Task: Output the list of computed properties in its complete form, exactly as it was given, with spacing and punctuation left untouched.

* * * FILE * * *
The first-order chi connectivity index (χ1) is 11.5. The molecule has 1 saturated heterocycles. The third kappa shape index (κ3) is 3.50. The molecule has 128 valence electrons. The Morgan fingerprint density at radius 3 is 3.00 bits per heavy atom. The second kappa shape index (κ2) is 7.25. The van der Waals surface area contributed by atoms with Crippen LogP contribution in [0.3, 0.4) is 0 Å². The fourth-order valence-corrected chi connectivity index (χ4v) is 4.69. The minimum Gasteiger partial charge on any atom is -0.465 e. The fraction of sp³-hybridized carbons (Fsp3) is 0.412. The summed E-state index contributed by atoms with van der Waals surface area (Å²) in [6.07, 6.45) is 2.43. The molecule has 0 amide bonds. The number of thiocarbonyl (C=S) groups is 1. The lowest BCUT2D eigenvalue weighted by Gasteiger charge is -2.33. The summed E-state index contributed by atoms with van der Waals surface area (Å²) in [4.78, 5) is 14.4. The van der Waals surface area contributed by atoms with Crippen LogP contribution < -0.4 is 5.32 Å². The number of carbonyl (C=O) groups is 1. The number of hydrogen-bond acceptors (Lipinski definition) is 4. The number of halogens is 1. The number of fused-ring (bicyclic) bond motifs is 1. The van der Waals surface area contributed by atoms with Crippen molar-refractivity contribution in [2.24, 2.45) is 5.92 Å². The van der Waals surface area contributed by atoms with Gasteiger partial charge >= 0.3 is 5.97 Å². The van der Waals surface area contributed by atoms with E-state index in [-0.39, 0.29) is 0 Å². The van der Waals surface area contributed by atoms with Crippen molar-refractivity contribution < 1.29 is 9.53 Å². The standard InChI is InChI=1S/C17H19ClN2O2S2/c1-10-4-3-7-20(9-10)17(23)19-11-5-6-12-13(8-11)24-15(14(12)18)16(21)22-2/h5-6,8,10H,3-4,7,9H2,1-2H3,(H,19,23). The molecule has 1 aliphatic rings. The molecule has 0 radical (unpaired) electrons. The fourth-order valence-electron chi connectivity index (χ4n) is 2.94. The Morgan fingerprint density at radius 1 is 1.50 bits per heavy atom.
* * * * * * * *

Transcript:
The first-order chi connectivity index (χ1) is 11.5. The molecule has 1 saturated heterocycles. The third kappa shape index (κ3) is 3.50. The molecule has 128 valence electrons. The Morgan fingerprint density at radius 3 is 3.00 bits per heavy atom. The second kappa shape index (κ2) is 7.25. The van der Waals surface area contributed by atoms with Crippen LogP contribution in [0.3, 0.4) is 0 Å². The fourth-order valence-corrected chi connectivity index (χ4v) is 4.69. The minimum Gasteiger partial charge on any atom is -0.465 e. The fraction of sp³-hybridized carbons (Fsp3) is 0.412. The summed E-state index contributed by atoms with van der Waals surface area (Å²) in [6.07, 6.45) is 2.43. The molecule has 0 amide bonds. The number of thiocarbonyl (C=S) groups is 1. The lowest BCUT2D eigenvalue weighted by Gasteiger charge is -2.33. The summed E-state index contributed by atoms with van der Waals surface area (Å²) in [4.78, 5) is 14.4. The van der Waals surface area contributed by atoms with Crippen LogP contribution < -0.4 is 5.32 Å². The number of carbonyl (C=O) groups is 1. The number of hydrogen-bond acceptors (Lipinski definition) is 4. The number of halogens is 1. The number of fused-ring (bicyclic) bond motifs is 1. The van der Waals surface area contributed by atoms with Crippen molar-refractivity contribution in [2.24, 2.45) is 5.92 Å². The van der Waals surface area contributed by atoms with Gasteiger partial charge >= 0.3 is 5.97 Å². The van der Waals surface area contributed by atoms with E-state index in [-0.39, 0.29) is 0 Å². The van der Waals surface area contributed by atoms with Crippen molar-refractivity contribution < 1.29 is 9.53 Å². The standard InChI is InChI=1S/C17H19ClN2O2S2/c1-10-4-3-7-20(9-10)17(23)19-11-5-6-12-13(8-11)24-15(14(12)18)16(21)22-2/h5-6,8,10H,3-4,7,9H2,1-2H3,(H,19,23). The molecule has 1 aliphatic rings. The molecule has 0 radical (unpaired) electrons. The fourth-order valence-electron chi connectivity index (χ4n) is 2.94. The Morgan fingerprint density at radius 1 is 1.50 bits per heavy atom.